Blu-ray Review – 68 Kill – IFC Midnight

68 Kill

Director: Trent Haage 
Screenplay: Trent Haage
Minutes: 92
Year: 2017
Score: 7.33
Release: IFC Midnight

My first experience with Matthew Gray Gubler was Wes Anderson’s Life Aquatic with Steve Zissou and since then he has reliably been one of my favorite characters on Criminal Minds. When I saw that he was making a movie called 68 Kill I knew that it was something that I would have to see. I did not know what to expect and it completely lived up to that.

Gubler stars as Chip, a septic technician who is existing more than he is living. Dr Spencer Reid would definitely call him the submissive in his relationship with Liza, AnnaLynne McCord (Day of the Dead, 90210, Excision) who plays a prostitute and affords the rent on their trailer through an affair with a sugar daddy. She learns that her john has $68,000 in cash to buy a car and decides that she and Chip will steal the cash and skip town. Chip soon learns that Liza is a little more sociopathic than he knew leading him on a bizarre couple of days filled with sex, drugs, murder, torture, and flip flops.

Without going very far it must be stated in advance that 68 Kill is an exploitation/cult film and should be treated as such. If you are looking for a polished Hollywood suspense film then you are in the wrong place. The film is wildly violent, sexualized, and overacted and some viewers will be turned off. That is okay.

My foray into exploitation, and cult, films is rather new. I have watched horror flicks throughout my whole life so I have been walking a fine line, but after spending a few years studying high art films it is nice to take a break with some good old fashioned sleaze. The production quality of 68 Kill is high enough that it skirts that line but that makes it a good way to introduce viewers to a different world of horror or genre films.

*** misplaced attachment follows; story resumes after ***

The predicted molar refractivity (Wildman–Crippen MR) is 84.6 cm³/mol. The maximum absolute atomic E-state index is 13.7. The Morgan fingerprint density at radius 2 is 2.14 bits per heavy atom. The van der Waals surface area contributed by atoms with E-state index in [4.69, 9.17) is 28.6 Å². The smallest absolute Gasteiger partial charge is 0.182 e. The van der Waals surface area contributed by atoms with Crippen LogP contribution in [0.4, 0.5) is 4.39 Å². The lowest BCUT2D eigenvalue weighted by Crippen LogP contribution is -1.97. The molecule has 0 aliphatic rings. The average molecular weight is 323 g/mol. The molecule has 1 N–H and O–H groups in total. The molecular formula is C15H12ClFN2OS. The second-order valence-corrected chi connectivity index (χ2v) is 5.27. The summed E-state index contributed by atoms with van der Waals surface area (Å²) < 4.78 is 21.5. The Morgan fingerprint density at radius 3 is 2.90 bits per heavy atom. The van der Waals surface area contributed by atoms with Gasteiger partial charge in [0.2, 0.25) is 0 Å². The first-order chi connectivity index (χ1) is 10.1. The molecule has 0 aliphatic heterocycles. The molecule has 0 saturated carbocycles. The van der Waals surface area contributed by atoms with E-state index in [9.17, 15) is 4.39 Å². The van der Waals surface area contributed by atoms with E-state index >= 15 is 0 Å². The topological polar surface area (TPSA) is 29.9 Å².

But, the opening shot of the film is, perhaps, one of my favorite openers I have seen. It is both mesmerizing and a perfect representation of the film itself. Like an avant-garde painter illustrating the moral of the story and then having them tell the whole story of how they arrived at that single theme.

Gubler’s performance, as well as McCord’s, can, at times, feel derivative of other performances of theirs. Chip is a naïve version of Reid, a moral and innocent man. McCord acts like her 90210 character completely breaks from reality and become a sociopath. This works to connect viewers to a different type of genre, but your expectations will quickly fracture and you will either keep going on this crazy trip, or you will turn it off losing a connection to these actors (your problem, not theirs).

The movie will not let you down as long as you have an inkling of what you are in for. It is violent, gory, gross, and sexy at the same time. I took an issue with some of the dialogue but it completely works for the style of the film. I want to say this movie is for everyone but I cannot. It is a wicked women exploitation flick which is over the top but strangely moralistic. If you do like it then you may be ready to enter a whole new world of underground film.

Director: 6 – Cinematography: 7 – Edit: 5 – Parity: 9 – Main performance: 10 – Else performance: 5 – Score: 6 – Sound: 7 – Story: 7 – Script: 7 – Effects: 8 – Design: 6 – Costumes: 7 – Keeps interest: 10 – Lasting: 10